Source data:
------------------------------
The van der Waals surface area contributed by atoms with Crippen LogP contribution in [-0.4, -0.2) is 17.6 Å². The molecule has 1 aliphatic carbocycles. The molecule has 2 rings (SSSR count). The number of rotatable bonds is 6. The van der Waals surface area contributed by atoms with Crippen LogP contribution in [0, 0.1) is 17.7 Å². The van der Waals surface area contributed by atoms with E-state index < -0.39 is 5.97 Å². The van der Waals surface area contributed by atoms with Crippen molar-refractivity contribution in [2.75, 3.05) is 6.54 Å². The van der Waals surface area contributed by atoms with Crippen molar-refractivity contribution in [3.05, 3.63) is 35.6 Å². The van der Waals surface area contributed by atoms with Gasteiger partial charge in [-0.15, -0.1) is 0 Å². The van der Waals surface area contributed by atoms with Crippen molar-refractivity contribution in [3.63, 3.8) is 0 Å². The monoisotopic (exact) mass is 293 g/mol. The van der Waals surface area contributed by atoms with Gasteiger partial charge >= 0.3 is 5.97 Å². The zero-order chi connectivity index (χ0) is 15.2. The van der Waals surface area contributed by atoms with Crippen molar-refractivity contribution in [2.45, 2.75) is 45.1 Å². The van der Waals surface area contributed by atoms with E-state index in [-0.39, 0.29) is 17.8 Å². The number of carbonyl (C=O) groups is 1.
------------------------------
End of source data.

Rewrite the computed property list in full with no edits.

The van der Waals surface area contributed by atoms with Crippen LogP contribution in [-0.4, -0.2) is 17.6 Å². The molecule has 1 aliphatic carbocycles. The molecule has 2 rings (SSSR count). The number of rotatable bonds is 6. The van der Waals surface area contributed by atoms with Crippen LogP contribution in [0, 0.1) is 17.7 Å². The van der Waals surface area contributed by atoms with E-state index < -0.39 is 5.97 Å². The van der Waals surface area contributed by atoms with Crippen molar-refractivity contribution in [2.75, 3.05) is 6.54 Å². The van der Waals surface area contributed by atoms with Crippen molar-refractivity contribution in [3.05, 3.63) is 35.6 Å². The van der Waals surface area contributed by atoms with Gasteiger partial charge in [-0.15, -0.1) is 0 Å². The van der Waals surface area contributed by atoms with Crippen molar-refractivity contribution in [3.63, 3.8) is 0 Å². The monoisotopic (exact) mass is 293 g/mol. The van der Waals surface area contributed by atoms with Gasteiger partial charge >= 0.3 is 5.97 Å². The zero-order chi connectivity index (χ0) is 15.2. The van der Waals surface area contributed by atoms with Crippen molar-refractivity contribution in [2.45, 2.75) is 45.1 Å². The van der Waals surface area contributed by atoms with E-state index in [-0.39, 0.29) is 17.8 Å². The number of carbonyl (C=O) groups is 1.